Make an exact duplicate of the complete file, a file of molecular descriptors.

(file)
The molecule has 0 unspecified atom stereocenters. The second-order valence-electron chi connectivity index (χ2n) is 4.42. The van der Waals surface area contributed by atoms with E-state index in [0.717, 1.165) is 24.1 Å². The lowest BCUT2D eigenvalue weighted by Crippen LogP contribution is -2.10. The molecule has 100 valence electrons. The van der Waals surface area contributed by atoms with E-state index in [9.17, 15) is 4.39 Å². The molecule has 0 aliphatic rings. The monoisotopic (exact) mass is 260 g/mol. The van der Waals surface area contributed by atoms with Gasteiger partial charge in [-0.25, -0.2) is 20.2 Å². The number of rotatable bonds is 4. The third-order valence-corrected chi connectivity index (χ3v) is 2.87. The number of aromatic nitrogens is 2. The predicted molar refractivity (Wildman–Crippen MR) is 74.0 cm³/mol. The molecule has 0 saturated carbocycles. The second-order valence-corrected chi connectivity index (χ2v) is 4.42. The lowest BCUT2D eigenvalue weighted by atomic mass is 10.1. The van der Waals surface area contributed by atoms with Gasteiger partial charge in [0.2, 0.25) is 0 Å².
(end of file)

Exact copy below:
The molecule has 0 unspecified atom stereocenters. The second-order valence-electron chi connectivity index (χ2n) is 4.42. The van der Waals surface area contributed by atoms with E-state index in [0.717, 1.165) is 24.1 Å². The lowest BCUT2D eigenvalue weighted by Crippen LogP contribution is -2.10. The molecule has 100 valence electrons. The van der Waals surface area contributed by atoms with E-state index in [9.17, 15) is 4.39 Å². The molecule has 0 aliphatic rings. The monoisotopic (exact) mass is 260 g/mol. The van der Waals surface area contributed by atoms with Gasteiger partial charge in [-0.25, -0.2) is 20.2 Å². The number of rotatable bonds is 4. The third-order valence-corrected chi connectivity index (χ3v) is 2.87. The number of aromatic nitrogens is 2. The predicted molar refractivity (Wildman–Crippen MR) is 74.0 cm³/mol. The molecule has 0 saturated carbocycles. The second-order valence-corrected chi connectivity index (χ2v) is 4.42. The lowest BCUT2D eigenvalue weighted by atomic mass is 10.1. The van der Waals surface area contributed by atoms with Gasteiger partial charge in [0.2, 0.25) is 0 Å².